Rule number one: keep your money in the pocket

One of the most important tips I find myself repeating to startups and young entrepreneurs is: always keep your money in your pocket. Don’t spend it, don’t commit to any expenses, and never buy anything that does not create more income than it costs.

As a young entrepreneur—whether funded or not—you will receive countless suggestions and offers for help: consultants, mentors, advisers, assistants, directors, and of course, incubators, accelerators, business clubs, events, conferences, and so on. My advice is to carefully consider what you are paying for, even if you have money in your bank account or have just received funding. This money can disappear in a matter of weeks. I have seen entrepreneurs lose their businesses because they missed this simple but crucial point: your task is to make your business earn a profit rather than just spending money.

About two months ago, I met a super-smart entrepreneur in Sydney’s CBD, in a high-rise building near Circular Quay, one of the most expensive real estate locations in the world. The guy, a PhD in mathematics, invited me to meet in his office. When I entered, we walked to the boardroom through an empty office space. “Yes,” he explained, “we had to cut most of our employees once we spent all our $5M investment. And this office? Well, the landlord insisted on a five-year lease, and the CMO insisted we have an office in the CBD. So here we are, with two more years of a $7,500/month lease—but no employees to use this space.”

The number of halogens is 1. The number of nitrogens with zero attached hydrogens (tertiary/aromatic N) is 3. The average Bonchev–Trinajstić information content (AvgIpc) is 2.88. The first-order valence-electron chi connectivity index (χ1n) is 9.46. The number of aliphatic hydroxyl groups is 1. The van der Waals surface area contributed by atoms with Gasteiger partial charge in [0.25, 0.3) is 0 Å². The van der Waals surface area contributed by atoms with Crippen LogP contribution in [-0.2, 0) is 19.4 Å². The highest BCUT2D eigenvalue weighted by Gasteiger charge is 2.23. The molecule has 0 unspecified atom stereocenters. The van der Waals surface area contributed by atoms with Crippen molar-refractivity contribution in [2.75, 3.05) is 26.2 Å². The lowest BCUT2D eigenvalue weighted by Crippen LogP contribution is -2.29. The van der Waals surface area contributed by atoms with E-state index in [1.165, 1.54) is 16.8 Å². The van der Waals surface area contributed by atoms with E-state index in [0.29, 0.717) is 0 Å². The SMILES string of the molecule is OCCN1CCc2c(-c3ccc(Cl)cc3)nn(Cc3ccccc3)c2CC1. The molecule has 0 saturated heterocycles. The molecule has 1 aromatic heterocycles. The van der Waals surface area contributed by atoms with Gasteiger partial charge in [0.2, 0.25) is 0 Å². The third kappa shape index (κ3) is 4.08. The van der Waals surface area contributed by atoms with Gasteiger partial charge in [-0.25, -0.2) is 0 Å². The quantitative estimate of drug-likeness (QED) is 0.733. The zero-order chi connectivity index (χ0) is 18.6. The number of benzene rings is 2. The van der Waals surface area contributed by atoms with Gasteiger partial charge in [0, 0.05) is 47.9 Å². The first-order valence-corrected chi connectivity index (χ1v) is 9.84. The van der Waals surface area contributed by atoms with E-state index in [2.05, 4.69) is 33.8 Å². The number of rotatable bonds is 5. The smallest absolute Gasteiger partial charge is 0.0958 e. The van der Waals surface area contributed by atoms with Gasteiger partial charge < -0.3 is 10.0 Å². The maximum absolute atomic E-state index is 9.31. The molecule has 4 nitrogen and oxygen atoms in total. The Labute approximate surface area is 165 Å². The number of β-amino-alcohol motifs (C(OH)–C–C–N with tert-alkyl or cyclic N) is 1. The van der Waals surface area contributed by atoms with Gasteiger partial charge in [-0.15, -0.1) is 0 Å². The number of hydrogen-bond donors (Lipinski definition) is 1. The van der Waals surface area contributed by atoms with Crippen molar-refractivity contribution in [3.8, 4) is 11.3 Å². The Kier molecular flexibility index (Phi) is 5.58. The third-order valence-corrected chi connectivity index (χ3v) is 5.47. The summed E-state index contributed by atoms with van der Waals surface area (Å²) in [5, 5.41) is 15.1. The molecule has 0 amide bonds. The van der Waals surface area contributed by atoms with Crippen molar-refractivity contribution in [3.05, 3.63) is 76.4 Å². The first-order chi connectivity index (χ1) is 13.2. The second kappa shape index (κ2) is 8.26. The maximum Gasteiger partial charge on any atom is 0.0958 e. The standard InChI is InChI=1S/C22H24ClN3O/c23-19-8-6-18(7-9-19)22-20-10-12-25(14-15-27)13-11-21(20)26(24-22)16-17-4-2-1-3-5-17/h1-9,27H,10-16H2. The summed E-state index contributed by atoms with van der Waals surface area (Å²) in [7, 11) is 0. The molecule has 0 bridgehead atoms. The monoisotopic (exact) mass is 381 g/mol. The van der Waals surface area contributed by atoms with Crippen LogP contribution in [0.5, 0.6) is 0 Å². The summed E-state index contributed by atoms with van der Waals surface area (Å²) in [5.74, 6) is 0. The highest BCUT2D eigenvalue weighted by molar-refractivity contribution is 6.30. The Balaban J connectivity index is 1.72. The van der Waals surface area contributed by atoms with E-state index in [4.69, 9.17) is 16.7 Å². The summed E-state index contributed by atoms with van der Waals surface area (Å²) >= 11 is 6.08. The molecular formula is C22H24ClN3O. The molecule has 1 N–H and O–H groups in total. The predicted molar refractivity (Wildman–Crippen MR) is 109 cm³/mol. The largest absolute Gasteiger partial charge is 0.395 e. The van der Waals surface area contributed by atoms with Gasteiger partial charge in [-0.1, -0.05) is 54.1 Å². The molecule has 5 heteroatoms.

I’m not a math PhD, but I know that $7,500 multiplied by 12 months and then by five years is $450,000—almost 10% of his company’s funding. That’s a lot for an unused office! Furniture, computers, and renovation must have cost another $100,000. No wonder they managed to burn through $5M in two years and ran out of runway without a proper product.

Since then, my friend and his co-founder have been doing coding and marketing themselves and have managed to launch their product and start earning.

Lesson Learned

My recommendation to any entrepreneur is to be very careful with any type of expenditure:

  1. Prefer a Lean Operation Over a Fat One
  2. Avoid Show-off Expenditures: Fancy offices and equipment, even if you are funded.
  3. Look for Programs and Events That Pay You: Grants or opportunities, not those designed to take your money.
  4. Ensure Paid Events or Activities Are Worthwhile: They should be niche events for your target market, capable of producing clients and income rather than simply offering networking opportunities with fancy people.
  5. Avoid External APIs You Can Develop Yourself: Such as registration APIs, mailing APIs, login APIs, and caching services. Developing these in-house can be cheaper, increase your tech stability, and add to your intellectual property.

Good luck!


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